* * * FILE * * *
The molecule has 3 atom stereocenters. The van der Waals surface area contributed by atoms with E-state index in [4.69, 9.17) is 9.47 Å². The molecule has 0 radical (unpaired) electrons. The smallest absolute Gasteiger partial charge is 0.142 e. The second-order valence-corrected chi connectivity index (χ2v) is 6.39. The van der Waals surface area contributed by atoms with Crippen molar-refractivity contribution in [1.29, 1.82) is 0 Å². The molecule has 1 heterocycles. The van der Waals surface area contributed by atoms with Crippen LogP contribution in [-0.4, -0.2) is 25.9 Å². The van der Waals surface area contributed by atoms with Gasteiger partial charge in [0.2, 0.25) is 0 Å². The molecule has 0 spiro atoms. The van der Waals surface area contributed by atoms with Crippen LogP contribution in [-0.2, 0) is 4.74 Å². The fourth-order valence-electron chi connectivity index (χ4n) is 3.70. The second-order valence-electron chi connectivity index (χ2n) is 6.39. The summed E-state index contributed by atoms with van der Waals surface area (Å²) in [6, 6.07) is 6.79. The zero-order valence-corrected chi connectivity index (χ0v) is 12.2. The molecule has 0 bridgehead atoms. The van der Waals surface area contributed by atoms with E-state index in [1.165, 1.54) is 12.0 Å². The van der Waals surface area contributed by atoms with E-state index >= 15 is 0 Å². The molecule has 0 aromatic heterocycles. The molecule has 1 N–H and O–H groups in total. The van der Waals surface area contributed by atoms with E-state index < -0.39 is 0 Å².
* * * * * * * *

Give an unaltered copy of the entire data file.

The molecule has 3 atom stereocenters. The van der Waals surface area contributed by atoms with E-state index in [4.69, 9.17) is 9.47 Å². The molecule has 0 radical (unpaired) electrons. The smallest absolute Gasteiger partial charge is 0.142 e. The second-order valence-corrected chi connectivity index (χ2v) is 6.39. The van der Waals surface area contributed by atoms with Crippen molar-refractivity contribution in [1.29, 1.82) is 0 Å². The molecule has 1 heterocycles. The van der Waals surface area contributed by atoms with Crippen LogP contribution in [-0.4, -0.2) is 25.9 Å². The van der Waals surface area contributed by atoms with Gasteiger partial charge in [0.2, 0.25) is 0 Å². The molecule has 0 spiro atoms. The van der Waals surface area contributed by atoms with Crippen LogP contribution in [-0.2, 0) is 4.74 Å². The fourth-order valence-electron chi connectivity index (χ4n) is 3.70. The second-order valence-electron chi connectivity index (χ2n) is 6.39. The summed E-state index contributed by atoms with van der Waals surface area (Å²) in [6, 6.07) is 6.79. The zero-order valence-corrected chi connectivity index (χ0v) is 12.2. The molecule has 0 bridgehead atoms. The van der Waals surface area contributed by atoms with E-state index in [1.165, 1.54) is 12.0 Å². The van der Waals surface area contributed by atoms with E-state index >= 15 is 0 Å². The molecule has 0 aromatic heterocycles. The molecule has 1 N–H and O–H groups in total. The van der Waals surface area contributed by atoms with E-state index < -0.39 is 0 Å².